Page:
Ceramicist Grace Han arrived in British Columbia in the midst of a pandemic but considers the move to be lucky. Only recently her work received high praise from the National Council on Education for the Ceramic Arts (NCECA) who will be exhibiting her work at their conference in Portland in March 2021. She is a recipient for their 2021 Emerging Artists Fellowship and will be part of the physical show as well as on their virtual platform. Grace will also be exhibiting some of her work at Crafted Interiors taking place at The Pipeshop, April 30-May 6 during Crafted Vancouver.
Originally trained in traditional ceramic techniques in Seoul, South Korea, Grace gained a BFA from Danhook University, majoring in ceramics and went on to work for one of the largest ceramics manufacturers in Korea. Grace came to Canada ‘because of love’, she admits proudly; ‘I married a Winnipegger’, never thinking it would be possible to be an artist here but ‘this is where I am and where I am going to stay’. As a relative newcomer to British Columbia, she initially had an ‘Identity crisis’ but explains how ceramics allowed her ‘to survive in a new culture’. Keen to make a connection with the community in her newly adopted home, Grace expresses herself by encouraging people to interact with her work.
The large pieces involve her whole body, a great deal of physicality and strength as she manipulates the clay in the traditional Korean way with no electric power.
Grace explains how Covid restrictions have created difficulties in her finding a pottery studio and to explore the local area but how her time away from ceramics has been well spent. Grace has had two residencies at Medalta and another at Banff Arts Centre. She took this as an opportunity to study, research and apply for grants and had time to think about her practice while looking for studio space. Currently her work as a technician at PoMo Arts Centre in Port Moody, has given her access to a studio and so for now this is her workspace. Some of her work is very large. She needs facilities for working and in terms of creating her larger works the first thing she does is measure the kiln, she quips. She actually enjoys making small and large pieces. ‘The process is very different’ she explains. The large pieces involve her whole body, a great deal of physicality and strength as she manipulates the clay in the traditional Korean way with no electric power. With smaller pieces she enjoys the repetitive nature and detail-oriented labour. Currently her work involves various techniques and sizes, which she tries to combine. This is the direction she is heading for her solo exhibition in Saskatoon September 2021 which will involve large and small pieces. It will be an interactive exhibition so a great deal of planning will need to be done for public safety. Part of her creative process is to encourage people to touch her work ‘even break pieces’. ‘It’s about their interaction’ she explains.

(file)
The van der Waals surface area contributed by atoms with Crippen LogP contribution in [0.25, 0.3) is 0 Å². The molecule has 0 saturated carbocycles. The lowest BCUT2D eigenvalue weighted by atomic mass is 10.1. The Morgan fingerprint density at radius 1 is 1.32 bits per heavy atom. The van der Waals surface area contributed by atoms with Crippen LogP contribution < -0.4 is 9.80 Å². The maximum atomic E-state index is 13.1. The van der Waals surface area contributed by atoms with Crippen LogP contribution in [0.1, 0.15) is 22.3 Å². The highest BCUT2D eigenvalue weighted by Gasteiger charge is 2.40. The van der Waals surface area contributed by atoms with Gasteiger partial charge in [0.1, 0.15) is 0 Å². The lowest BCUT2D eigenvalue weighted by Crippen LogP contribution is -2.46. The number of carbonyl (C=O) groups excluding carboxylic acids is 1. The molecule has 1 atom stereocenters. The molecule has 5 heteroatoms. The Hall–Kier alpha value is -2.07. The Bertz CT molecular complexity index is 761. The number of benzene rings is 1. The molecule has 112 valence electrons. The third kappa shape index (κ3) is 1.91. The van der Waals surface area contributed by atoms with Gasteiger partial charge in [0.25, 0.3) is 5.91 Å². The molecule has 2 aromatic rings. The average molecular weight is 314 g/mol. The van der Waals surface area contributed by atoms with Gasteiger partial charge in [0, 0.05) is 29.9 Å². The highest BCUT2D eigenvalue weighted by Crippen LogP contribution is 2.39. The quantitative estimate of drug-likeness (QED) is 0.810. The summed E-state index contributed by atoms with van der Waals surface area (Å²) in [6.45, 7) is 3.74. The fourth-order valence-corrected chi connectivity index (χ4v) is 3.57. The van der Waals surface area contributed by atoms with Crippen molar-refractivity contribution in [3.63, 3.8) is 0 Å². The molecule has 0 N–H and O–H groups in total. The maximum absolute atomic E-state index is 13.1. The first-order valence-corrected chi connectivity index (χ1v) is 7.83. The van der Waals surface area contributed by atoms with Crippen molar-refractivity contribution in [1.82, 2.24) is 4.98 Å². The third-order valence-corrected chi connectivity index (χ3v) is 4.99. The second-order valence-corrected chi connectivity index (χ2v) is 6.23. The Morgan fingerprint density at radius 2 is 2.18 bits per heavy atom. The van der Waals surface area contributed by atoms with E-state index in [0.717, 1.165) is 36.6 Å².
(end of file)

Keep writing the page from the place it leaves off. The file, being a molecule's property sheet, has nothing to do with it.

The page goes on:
At two recent concurrent exhibitions at Medalta she installed a large number of ceramic nuts, the result of an epiphany at Home Depot, which her audience were invited to touch and move around the exhibition space. Finding an exhibition rearranged and shards of broken ceramics on the floor indicate to Grace that her audience are communicating directly to her work. She even posted a sign saying, “Please touch!” Grace relishes the fact her audience can connect with her and her ceramic in this way, getting immense pleasure from seeing people eating and drinking in what some may consider to be dangerously close proximity to the work.
Grace has a solo exhibition next year in Winnipeg and plans to expand her medium of ceramics with the use of video and sound as well as live performance engaging in mixing over 600lbs of clay with her entire body. For Grace, ceramics is not about the results, the process is what drives her, communicating with her audience in an authentic way. Grace recognizes that her move to B.C. was just the start of the good news. The future for Grace is an exciting one.